Talents. In our use of the word " talents" (Kays Trench), as when we say M a man of talents" (not of "talent" for that, as we shall see presently, is nonsense), there is a clear recognition of the responsibilities which go along with the possession of intellectual gifts and endowments, whatsoever they may be. We draw, beyond a doubt, the word from the parable in Scripture in whicli various talents, more and few^jr, I are committed to the several servants byS their lord, that they may trade with them i in his absence, and give account of their J employment at his return. Men may' choose to forget the ends for which their talents were given them; they may turn them to selfish ends; they may glorify themselves in them, instead of glorifying the Giver j they may practically deny that they were given at all ; yet in this word, till they can rid their vocabulary of it, abides a continual memento that they were Ro given, or rather lent, and that each man shall have to render an accouut of their use.

Talfodhd, Thomas Noon, an English author and judge, b. 1795, d. 1854. He is most favorably known as the author of the tragedy of " Ion." Extract from his address before the Manchester Ly-ce'um, p. 314.

rA.m'erlaNE, called also Timour, one of the most celebrated of Asiatic conquerors, was born about forty miles from Samareand' in Central Asia, in the year 1335. He conquered the Turkish Sultan Bajazet in 1402, and the want of shipping alone prevented him from crossing into Europe. Civilization looked with terror to his advance. He died in 1405. See p. 254.

Tarpaulin (tar-polin), a piece of canvas

covered with tar to render it water

proof.

Taylor, Henry, an Engtish dramatic and ethical writer, b. about 1799. Quoted. 384.

Taylor, Jane, the daughter of an artist in
London, was born in 1783, died 1S23.
She wrote much ami well for the young.
The Schohir's Pilgrimage, 61.
Contrasted Soliloquies, 80.
Abuse of the Imagination, 369.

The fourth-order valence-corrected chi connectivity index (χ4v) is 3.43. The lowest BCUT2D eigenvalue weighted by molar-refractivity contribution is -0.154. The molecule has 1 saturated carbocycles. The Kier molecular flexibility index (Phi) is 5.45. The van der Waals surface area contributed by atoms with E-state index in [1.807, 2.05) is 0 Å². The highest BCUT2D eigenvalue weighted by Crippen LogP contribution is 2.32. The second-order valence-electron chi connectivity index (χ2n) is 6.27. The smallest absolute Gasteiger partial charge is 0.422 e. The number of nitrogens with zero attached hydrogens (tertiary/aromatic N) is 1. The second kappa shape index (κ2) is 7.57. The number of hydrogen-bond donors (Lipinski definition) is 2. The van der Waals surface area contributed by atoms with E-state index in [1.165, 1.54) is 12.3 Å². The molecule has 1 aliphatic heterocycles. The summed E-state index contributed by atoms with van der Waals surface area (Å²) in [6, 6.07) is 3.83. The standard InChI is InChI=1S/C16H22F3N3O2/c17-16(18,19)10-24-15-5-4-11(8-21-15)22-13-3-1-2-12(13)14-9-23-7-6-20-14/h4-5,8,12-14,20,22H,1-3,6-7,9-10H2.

Teachers, Their Calling, 186.

Telrgraph (tel'e-graf). This word is from the Greek tilc, afar off, and grapho, I write; and applies to a machine for communicating intelligence from a distance, either by signals or by electro-magnetism. See pp. 376, 378.

Tel'escope (Greek tilt, afar off, skopeo, I look at), an optical instrument for viewing distant objects.

Temps (Tem'-p£), a beautiful and celebrated valley of Thessaly, on the river Peneus, in the northern part of ancient Greece. It had Mount Olympus on the north, and was much celebrated by the poets. Its woods have now disappeared, and there are cotton-works established on its site.

Tennyson, Alfred, poet laureate of Eng land, was born about 1809. Quoted, p. 258.

Teera'queous (Lat. terra, earth, and aqua, water), consisting of land and water, ai the earth.

Terse (Lat. tersus, rubbed off). A terse style, or diction, is that in which there are no more words than are necessary to express the thought. Tes'ter, the top covering of abed. Jeuton'ic, pertaining to the Teutons, a people of Germany. By the "Teutonic stock of languages," the root of all the present German idioms is meant. Thames (pronounced time), a river of England, on which London is situated. The Two Palaces, 219. "Discontented Miller, 222. "Two Roads, 92. "Present Time, 93. "Blind Street-Fiddler, 93. "Wind and Rain, 208. "Village Preacher, 218. "Free Mind, 277. Theatre (Gr. theat'ron, from theaomai, 1 behold), a place for seeing; in modernuse, a place for dramatic representations.

Theres, an ancient city of Upper Egypt, on both sides of the Nile, about two hundred and sixty miles south of Cairo. Thebes is famous as "the city of a hundred gates." Its present ruins extend about eight miles along the Nile; and yet its glory belongs to a period prior to the commencement of authentic history. Thebes was also the name of a city in Greece, the capital of Bceotia.

Thr-oo'olite, a surveyor's compass, fur nished with a small telescope for the mora accurate measurement of angles.